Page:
Thursday 23 January 2020
On 31st December 2019, the World Health Organization (WHO) was informed of a cluster of cases of pneumonia of unknown cause detected in Wuhan City, Hubei Province in China.
The current situation
Early in January 2020 it was announced that a novel coronavirus had been identified, linked to a Seafood Wholesale Market in Wuhan City.
As of 0100 GMT 23rd January 2020, 571 cases have been reported, the majority from mainland China. Most but not all of reported cases had been or are in Wuhan, Hubei province. 95 cases are severe, and 17 deaths have been reported. To date, 15 healthcare workers are reported to have been infected.
A small number of cases have been diagnosed in travellers from Wuhan in Thailand (4 cases), Japan (1 case), the Republic of Korea (1 case) and Taiwan (1 case), Hong Kong (2 cases), Macau (2 case), United States of America (1 case).
The situation is evolving rapidly and this information will change in hours and days.
Coronaviruses are a large family of viruses with some causing less-severe disease, such as the common cold, and others causing more severe disease such as Middle East respiratory syndrome (MERS), which caused an outbreak in 2012 and Severe Acute Respiratory Syndrome (SARS) coronaviruses, which also caused an outbreak back in 2002.
The novel virus associated with events in Wuhan has provisionally been called 2019-nCoV or WN-nCoV.
Although evidence is still emerging, information to date indicates human-to-human transmission is occurring in close contacts of infected patients and healthcare workers.
The routes of transmission or incubation period of 2019-nCoV are not fully clear yet, however, other coronaviruses are mainly transmitted by large respiratory droplets and direct or indirect contact with infected secretions. In addition to respiratory secretions, other coronaviruses have been detected in blood, faeces and urine.
In November 2019, Public Health Services, on behalf of the Committee for Health & Social Care, led a successful and well received exercise of the Channel Islands Strategic Pandemic Influenza Plan, bringing together multiple agencies to test the islands response to an influenza virus pandemic. Many of these principles are directly applicable to a novel respiratory virus infection. As a result of this the Bailiwick is in a good position to respond to the developing 2019-nCoV situation.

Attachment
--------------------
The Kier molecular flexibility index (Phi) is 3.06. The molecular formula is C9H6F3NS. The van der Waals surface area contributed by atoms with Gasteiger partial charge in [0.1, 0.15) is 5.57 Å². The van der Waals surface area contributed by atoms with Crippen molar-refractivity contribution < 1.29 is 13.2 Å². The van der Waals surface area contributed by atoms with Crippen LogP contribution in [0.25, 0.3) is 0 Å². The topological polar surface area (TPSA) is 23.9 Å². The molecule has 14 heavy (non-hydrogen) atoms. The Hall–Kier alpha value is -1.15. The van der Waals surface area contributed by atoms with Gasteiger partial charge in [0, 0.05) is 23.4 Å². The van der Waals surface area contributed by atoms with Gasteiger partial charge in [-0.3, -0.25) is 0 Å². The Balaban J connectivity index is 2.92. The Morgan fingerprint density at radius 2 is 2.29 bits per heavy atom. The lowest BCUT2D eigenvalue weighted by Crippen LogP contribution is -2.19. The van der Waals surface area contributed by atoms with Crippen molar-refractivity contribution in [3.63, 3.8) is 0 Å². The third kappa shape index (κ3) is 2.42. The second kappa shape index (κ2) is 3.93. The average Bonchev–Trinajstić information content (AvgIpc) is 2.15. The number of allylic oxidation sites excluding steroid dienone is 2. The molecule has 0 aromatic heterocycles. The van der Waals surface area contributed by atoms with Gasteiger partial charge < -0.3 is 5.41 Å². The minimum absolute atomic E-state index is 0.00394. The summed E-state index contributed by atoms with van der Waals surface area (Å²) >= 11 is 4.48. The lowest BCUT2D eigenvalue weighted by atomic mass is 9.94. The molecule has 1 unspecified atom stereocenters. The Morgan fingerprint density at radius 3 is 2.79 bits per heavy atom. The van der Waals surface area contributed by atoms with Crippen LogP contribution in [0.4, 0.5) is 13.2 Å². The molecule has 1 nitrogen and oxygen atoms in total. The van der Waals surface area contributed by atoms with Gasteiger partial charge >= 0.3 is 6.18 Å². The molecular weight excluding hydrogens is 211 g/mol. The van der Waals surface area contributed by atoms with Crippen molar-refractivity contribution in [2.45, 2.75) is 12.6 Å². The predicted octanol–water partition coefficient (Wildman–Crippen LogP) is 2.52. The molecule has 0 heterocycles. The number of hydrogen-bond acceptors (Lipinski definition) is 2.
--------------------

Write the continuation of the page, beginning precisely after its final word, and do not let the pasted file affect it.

Public Health Services are reviewing the situation on a daily basis and will provide further briefings as the situation develops. Chinese authorities have restricted public transport to Wuhan City in a bid to limit transmission outside of the city.
Some countries have implemented screening in airports and other international departure points. From today, the 22 January 2020, there will enhanced monitoring of all direct flights from Wuhan to the UK. The enhanced monitoring package includes a number of measures that will help to provide advice to travellers if they feel unwell. We will be monitoring the situation closely to ascertain if any change in policy is required but will not, at this time, be introducing any screening locally at our ports. However, this will be reassessed as new information becomes available.
The risk to visitors to Wuhan is moderate reflecting an increase in the number of cases being identified in China and evidence that the virus has limited spread from person to person. People travelling are advised to maintain good hand, respiratory and personal hygiene and avoid visiting animal and bird markets or people who are ill with respiratory symptoms.
Individuals should seek medical attention if they develop respiratory symptoms (flu like illness) within 14 days of visiting Wuhan, either in China or on their return to the UK. They should phone ahead before attending any health services and mention their recent travel to the city.